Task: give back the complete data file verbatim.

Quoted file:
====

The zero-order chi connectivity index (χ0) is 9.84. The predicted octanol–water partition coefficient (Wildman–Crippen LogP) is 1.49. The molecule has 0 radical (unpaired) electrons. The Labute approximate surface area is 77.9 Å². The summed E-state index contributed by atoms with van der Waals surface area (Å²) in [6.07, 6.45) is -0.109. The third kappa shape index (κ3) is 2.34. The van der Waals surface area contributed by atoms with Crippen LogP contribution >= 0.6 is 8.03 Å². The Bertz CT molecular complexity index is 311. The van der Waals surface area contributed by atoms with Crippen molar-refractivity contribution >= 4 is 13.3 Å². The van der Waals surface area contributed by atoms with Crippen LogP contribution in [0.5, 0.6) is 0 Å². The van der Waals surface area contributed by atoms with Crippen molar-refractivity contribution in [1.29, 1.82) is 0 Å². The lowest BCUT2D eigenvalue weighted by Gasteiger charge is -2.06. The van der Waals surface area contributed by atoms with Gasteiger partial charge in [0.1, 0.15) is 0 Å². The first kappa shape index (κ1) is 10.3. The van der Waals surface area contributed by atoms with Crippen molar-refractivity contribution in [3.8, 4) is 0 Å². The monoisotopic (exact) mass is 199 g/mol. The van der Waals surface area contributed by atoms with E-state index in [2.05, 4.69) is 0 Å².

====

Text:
The zero-order chi connectivity index (χ0) is 9.84. The predicted octanol–water partition coefficient (Wildman–Crippen LogP) is 1.49. The molecule has 0 radical (unpaired) electrons. The Labute approximate surface area is 77.9 Å². The summed E-state index contributed by atoms with van der Waals surface area (Å²) in [6.07, 6.45) is -0.109. The third kappa shape index (κ3) is 2.34. The van der Waals surface area contributed by atoms with Crippen LogP contribution >= 0.6 is 8.03 Å². The Bertz CT molecular complexity index is 311. The van der Waals surface area contributed by atoms with Crippen molar-refractivity contribution >= 4 is 13.3 Å². The van der Waals surface area contributed by atoms with Crippen LogP contribution in [0.5, 0.6) is 0 Å². The van der Waals surface area contributed by atoms with Crippen molar-refractivity contribution in [1.29, 1.82) is 0 Å². The lowest BCUT2D eigenvalue weighted by Gasteiger charge is -2.06. The van der Waals surface area contributed by atoms with Gasteiger partial charge in [0.1, 0.15) is 0 Å². The first kappa shape index (κ1) is 10.3. The van der Waals surface area contributed by atoms with Crippen molar-refractivity contribution in [3.8, 4) is 0 Å². The monoisotopic (exact) mass is 199 g/mol. The van der Waals surface area contributed by atoms with E-state index in [2.05, 4.69) is 0 Å².